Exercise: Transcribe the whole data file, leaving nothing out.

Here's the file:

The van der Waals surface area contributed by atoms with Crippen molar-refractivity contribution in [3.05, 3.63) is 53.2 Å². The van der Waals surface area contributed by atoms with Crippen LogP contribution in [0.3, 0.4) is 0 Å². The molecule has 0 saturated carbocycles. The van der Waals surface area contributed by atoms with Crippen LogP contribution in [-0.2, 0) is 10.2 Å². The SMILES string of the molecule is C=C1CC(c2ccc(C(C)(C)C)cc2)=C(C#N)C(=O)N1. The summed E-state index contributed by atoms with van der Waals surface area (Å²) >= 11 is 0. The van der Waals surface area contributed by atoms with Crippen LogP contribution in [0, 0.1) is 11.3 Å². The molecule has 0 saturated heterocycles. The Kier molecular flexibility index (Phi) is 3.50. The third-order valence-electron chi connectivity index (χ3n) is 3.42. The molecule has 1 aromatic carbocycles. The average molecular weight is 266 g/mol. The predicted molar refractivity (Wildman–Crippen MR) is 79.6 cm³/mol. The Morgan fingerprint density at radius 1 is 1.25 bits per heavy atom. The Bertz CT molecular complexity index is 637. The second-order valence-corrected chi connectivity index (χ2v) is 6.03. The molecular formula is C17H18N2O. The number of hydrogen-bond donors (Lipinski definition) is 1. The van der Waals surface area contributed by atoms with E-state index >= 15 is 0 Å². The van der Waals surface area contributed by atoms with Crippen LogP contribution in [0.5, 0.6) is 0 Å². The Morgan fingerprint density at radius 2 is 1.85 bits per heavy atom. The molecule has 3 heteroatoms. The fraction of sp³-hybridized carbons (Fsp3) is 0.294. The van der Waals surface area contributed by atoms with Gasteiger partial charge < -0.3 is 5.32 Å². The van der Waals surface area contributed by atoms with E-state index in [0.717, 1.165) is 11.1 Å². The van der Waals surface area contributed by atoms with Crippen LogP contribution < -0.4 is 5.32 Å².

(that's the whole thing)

The van der Waals surface area contributed by atoms with Crippen molar-refractivity contribution in [3.05, 3.63) is 53.2 Å². The van der Waals surface area contributed by atoms with Crippen LogP contribution in [0.3, 0.4) is 0 Å². The molecule has 0 saturated carbocycles. The van der Waals surface area contributed by atoms with Crippen LogP contribution in [-0.2, 0) is 10.2 Å². The SMILES string of the molecule is C=C1CC(c2ccc(C(C)(C)C)cc2)=C(C#N)C(=O)N1. The summed E-state index contributed by atoms with van der Waals surface area (Å²) >= 11 is 0. The van der Waals surface area contributed by atoms with Crippen LogP contribution in [0, 0.1) is 11.3 Å². The molecule has 0 saturated heterocycles. The Kier molecular flexibility index (Phi) is 3.50. The third-order valence-electron chi connectivity index (χ3n) is 3.42. The molecule has 1 aromatic carbocycles. The average molecular weight is 266 g/mol. The predicted molar refractivity (Wildman–Crippen MR) is 79.6 cm³/mol. The Morgan fingerprint density at radius 1 is 1.25 bits per heavy atom. The Bertz CT molecular complexity index is 637. The second-order valence-corrected chi connectivity index (χ2v) is 6.03. The molecular formula is C17H18N2O. The number of hydrogen-bond donors (Lipinski definition) is 1. The van der Waals surface area contributed by atoms with E-state index >= 15 is 0 Å². The van der Waals surface area contributed by atoms with Crippen LogP contribution in [0.5, 0.6) is 0 Å². The Morgan fingerprint density at radius 2 is 1.85 bits per heavy atom. The molecule has 3 heteroatoms. The fraction of sp³-hybridized carbons (Fsp3) is 0.294. The van der Waals surface area contributed by atoms with Gasteiger partial charge < -0.3 is 5.32 Å². The van der Waals surface area contributed by atoms with E-state index in [0.717, 1.165) is 11.1 Å². The van der Waals surface area contributed by atoms with Crippen LogP contribution < -0.4 is 5.32 Å².